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A Boy, a Girl, and a Plant: OnStagers presents Little Shop of Horrors

Little Shop of Horrors Kali Tudisco ‘15 and Brendan Doherty ’15 Staff Writers

On the surface, it’s the story of an enormous, carnivorous alien plant. Upon closer examination, it’s the story of how temptation can drive even the nicest of people to commit evil deeds. No matter how you see it, it’s a hilarious dark comedy that is not to be missed—Little Shop of Horrors, this year’s musical from the Merrimack College OnStagers!

The show’s plot centers around Seymour Krelborn (Mike Semonelli), a meek young man working in a failing flower shop in the early 1960s. Every day, he puts up with the verbal abuse of his boss, Mr. Mushnik (Josh Canner) and pines after his battered co-worker Audrey (Kali Tudisco) while wondering if he will ever find any higher purpose to his life. Seymour’s fortune changes rapidly, however, when he discovers a “strange and interesting plant” that draws swarms of customers to the store and makes him famous. The only complication is that the plant has a rather unusual diet—it requires blood to stay alive, and it’s always growing…

Most of Little Shop’s rollicking musical score, composed by Alan Menken, is directly inspired by ‘50s and ‘60s Motown music. Singing and dancing with all the pep and sass of a 1960s girl group, three streetwise urchins (Moriah Goldblatt, Michaela Lonati, Lissette Schum) watch the action unfold and often provide commentary to the audience in the form of an all-knowing Greek chorus. As a duet for Audrey and Seymour, the power ballad “Suddenly Seymour” is one of the show’s best-known songs—and, on a completely different note, the tango “Mushnik and Son” provides some of the musical’s greatest comic moments.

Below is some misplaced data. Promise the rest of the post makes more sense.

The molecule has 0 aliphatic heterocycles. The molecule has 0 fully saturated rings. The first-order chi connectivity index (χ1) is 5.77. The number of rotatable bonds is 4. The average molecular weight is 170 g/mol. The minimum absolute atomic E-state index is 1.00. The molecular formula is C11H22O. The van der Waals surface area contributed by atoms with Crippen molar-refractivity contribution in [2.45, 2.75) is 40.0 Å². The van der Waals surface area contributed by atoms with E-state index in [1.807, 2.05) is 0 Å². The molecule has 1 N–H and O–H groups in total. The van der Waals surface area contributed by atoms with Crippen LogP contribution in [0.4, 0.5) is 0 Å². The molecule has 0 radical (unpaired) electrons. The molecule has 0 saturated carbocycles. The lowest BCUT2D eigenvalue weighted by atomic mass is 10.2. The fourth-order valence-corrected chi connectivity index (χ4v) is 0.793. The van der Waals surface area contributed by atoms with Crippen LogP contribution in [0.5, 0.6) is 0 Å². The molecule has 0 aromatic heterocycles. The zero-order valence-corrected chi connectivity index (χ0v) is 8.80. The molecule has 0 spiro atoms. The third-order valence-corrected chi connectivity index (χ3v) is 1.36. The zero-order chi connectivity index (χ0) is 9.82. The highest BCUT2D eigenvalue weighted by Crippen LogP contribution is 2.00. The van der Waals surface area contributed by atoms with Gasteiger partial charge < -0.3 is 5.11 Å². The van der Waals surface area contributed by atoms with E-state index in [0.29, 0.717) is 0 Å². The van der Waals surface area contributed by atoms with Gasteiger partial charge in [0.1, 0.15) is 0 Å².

As usual, this year’s musical is directed by Father Richard Piatt, who modeled his vision for the show after the aesthetics of ‘50s and ‘60s comic books and B movies.

Though its plot is supernatural, Father Piatt points out that Little Shop addresses some very real social dynamics of the early ‘60s. “The play takes place just before the Kennedy assassination, a time when American society was about to reach a cultural boiling point,” he explains. “The racial, political, sexual, cultural, and artistic changes on the horizon would change the nation forever, and I find it fascinating how the play deals with that threat to the status quo through the use of a monster from outer space.  It is a light musical comedy with some serious things to say about race, music, status, culture, and capitalism.”

In addition to Father Piatt, musical director Phil Naroian, choreographer Emily Salvi, and stage manager Danielle Woods have all been instrumental in bringing the show together.

The cast is quite small, composed of only sixteen talented undergraduate and graduate students, many of whom appear in multiple roles. Not only are the singing, dancing and acting superb, but the show also presents some truly impressive visual displays involving the infamous plant, puppeteered by Nathaniel Vilandre.

WHAT: Little Shop of Horrors – A musical based on the low-budget 1960 black comedy film “Little Shop of Horrors” directed by Roger Corman. Merrimack College performance directed by Fr. Richard Piatt, O.S.A. and stars Merrimack students:

WHEN: Thursday, November 14, 2013 at 7:30 p.m.; Friday November 15, 2013 at 7:30 p.m., and Saturday, November 16, 2013 at 2:00 p.m. and 7:30 p.m.

WHERE: Rogers Center for the Arts, Merrimack College
(315 Turnpike St. North Andover, MA 01844)

TICKETS: General Admission: $12 / Seniors, Students, Merrimack College Employees: $10. Buy tickets online at www.merrimack.edu/community/rogers or call (978)837-5355.

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